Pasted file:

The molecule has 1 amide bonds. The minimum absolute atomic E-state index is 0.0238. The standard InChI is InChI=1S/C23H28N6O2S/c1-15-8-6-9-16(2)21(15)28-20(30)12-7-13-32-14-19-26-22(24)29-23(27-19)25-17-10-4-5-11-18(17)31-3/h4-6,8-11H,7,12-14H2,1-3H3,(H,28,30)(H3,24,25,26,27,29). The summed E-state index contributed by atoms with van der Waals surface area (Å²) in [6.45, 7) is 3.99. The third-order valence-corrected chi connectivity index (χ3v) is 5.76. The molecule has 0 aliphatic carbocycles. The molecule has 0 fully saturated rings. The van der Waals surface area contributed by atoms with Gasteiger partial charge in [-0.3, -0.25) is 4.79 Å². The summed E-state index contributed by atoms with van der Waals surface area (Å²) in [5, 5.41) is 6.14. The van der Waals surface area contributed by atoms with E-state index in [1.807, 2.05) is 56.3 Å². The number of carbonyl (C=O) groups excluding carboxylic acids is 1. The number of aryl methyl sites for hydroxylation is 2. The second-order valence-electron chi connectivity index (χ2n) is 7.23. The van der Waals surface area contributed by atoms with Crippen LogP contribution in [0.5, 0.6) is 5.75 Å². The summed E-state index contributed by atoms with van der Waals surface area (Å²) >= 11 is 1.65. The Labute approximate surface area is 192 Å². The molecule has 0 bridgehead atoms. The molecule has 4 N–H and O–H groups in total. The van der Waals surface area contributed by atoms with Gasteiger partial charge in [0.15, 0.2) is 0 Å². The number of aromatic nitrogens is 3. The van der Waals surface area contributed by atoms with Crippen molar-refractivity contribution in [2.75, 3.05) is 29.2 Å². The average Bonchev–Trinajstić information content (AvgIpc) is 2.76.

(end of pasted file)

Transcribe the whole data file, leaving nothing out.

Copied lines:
The molecule has 1 amide bonds. The minimum absolute atomic E-state index is 0.0238. The standard InChI is InChI=1S/C23H28N6O2S/c1-15-8-6-9-16(2)21(15)28-20(30)12-7-13-32-14-19-26-22(24)29-23(27-19)25-17-10-4-5-11-18(17)31-3/h4-6,8-11H,7,12-14H2,1-3H3,(H,28,30)(H3,24,25,26,27,29). The summed E-state index contributed by atoms with van der Waals surface area (Å²) in [6.45, 7) is 3.99. The third-order valence-corrected chi connectivity index (χ3v) is 5.76. The molecule has 0 aliphatic carbocycles. The molecule has 0 fully saturated rings. The van der Waals surface area contributed by atoms with Gasteiger partial charge in [-0.3, -0.25) is 4.79 Å². The summed E-state index contributed by atoms with van der Waals surface area (Å²) in [5, 5.41) is 6.14. The van der Waals surface area contributed by atoms with E-state index in [1.807, 2.05) is 56.3 Å². The number of carbonyl (C=O) groups excluding carboxylic acids is 1. The number of aryl methyl sites for hydroxylation is 2. The second-order valence-electron chi connectivity index (χ2n) is 7.23. The van der Waals surface area contributed by atoms with Crippen LogP contribution in [0.5, 0.6) is 5.75 Å². The summed E-state index contributed by atoms with van der Waals surface area (Å²) >= 11 is 1.65. The Labute approximate surface area is 192 Å². The molecule has 0 bridgehead atoms. The molecule has 4 N–H and O–H groups in total. The van der Waals surface area contributed by atoms with Gasteiger partial charge in [0.15, 0.2) is 0 Å². The number of aromatic nitrogens is 3. The van der Waals surface area contributed by atoms with Crippen molar-refractivity contribution in [2.75, 3.05) is 29.2 Å². The average Bonchev–Trinajstić information content (AvgIpc) is 2.76.